The Arado Ar 196 was the standard shipboard catapult aircraft found on board most major German heavy warships like the Bismark, Tirpitz, Scharnhorst and Gniessenau as well as the smaller pocket battleships and cruisers. Built to replace the older He 60 biplane, it performed successfully as a reconnaissance platform, shadowing enemy vessels at sea and was generally considered to have good flight characteristics -as good as any other Allied aircraft of its type- as well as the versatility to perform other roles such as anti-submarine warfare, light bombing and convoy escort operations. Ar 196s also flew missions from shore (including a notable operation when two North Sea based aircraft helped capture a British submarine) mostly after Germany's capital ships were retired from the high-seas. Foreign users were Bulgaria, Finland, and Romania.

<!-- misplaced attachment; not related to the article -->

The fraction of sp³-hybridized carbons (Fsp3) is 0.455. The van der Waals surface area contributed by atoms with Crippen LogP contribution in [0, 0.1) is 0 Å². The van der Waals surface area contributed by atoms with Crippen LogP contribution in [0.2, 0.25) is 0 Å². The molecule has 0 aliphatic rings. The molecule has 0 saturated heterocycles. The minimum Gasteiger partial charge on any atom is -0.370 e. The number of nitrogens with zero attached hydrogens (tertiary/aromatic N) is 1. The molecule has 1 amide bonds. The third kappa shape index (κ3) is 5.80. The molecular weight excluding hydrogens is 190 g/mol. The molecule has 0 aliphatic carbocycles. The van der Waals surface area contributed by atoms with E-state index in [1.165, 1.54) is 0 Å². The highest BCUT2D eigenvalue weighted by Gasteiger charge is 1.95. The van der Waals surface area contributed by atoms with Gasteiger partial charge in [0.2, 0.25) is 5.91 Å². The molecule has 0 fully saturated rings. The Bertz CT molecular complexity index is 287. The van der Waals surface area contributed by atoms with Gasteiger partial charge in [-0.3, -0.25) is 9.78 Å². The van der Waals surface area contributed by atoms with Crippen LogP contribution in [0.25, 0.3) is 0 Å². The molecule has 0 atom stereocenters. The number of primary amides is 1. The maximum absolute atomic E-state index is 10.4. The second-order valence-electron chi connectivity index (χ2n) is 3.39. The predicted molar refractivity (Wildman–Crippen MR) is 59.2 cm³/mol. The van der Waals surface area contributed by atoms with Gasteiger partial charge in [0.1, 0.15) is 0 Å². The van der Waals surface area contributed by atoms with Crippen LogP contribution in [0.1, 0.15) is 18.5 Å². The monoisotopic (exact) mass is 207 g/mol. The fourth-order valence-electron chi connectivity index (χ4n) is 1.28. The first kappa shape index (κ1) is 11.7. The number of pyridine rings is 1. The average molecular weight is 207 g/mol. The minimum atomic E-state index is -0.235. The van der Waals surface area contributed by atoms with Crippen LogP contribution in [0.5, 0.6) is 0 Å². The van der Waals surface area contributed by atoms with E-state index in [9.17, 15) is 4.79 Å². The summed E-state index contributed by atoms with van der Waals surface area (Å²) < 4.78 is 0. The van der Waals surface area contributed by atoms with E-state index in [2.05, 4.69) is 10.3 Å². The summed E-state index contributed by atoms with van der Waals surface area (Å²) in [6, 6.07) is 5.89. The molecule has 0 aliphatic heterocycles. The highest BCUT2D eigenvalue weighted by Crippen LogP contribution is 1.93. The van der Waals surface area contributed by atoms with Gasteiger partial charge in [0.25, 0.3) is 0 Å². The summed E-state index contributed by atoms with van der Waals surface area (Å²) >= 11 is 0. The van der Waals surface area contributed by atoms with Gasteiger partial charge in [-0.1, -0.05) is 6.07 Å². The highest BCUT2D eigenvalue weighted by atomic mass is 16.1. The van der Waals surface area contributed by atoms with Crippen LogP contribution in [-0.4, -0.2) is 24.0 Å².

The first prototype Ar 196V1, which performed its maiden flight in May 1938, was designed with a large single central float which was eventually substituted by a twin float configuration. Pre-production units were designated Ar 196A-0 and were followed by thd Ar 196A-1 production model with a strengthened structure for catapult launchings. Later versions included the Ar 196A-2 with increased armament, the further strengthened Ar 196A-3, and ultimately the Ar 196A-4 and A-5 with improved radio. Production of many of these was undertaken in France and the Netherlands.
|Wing Span||12.45 m|
|Engine||1 x 132K|
|Guns||2 x 20-mm 2 x 7.92-mm|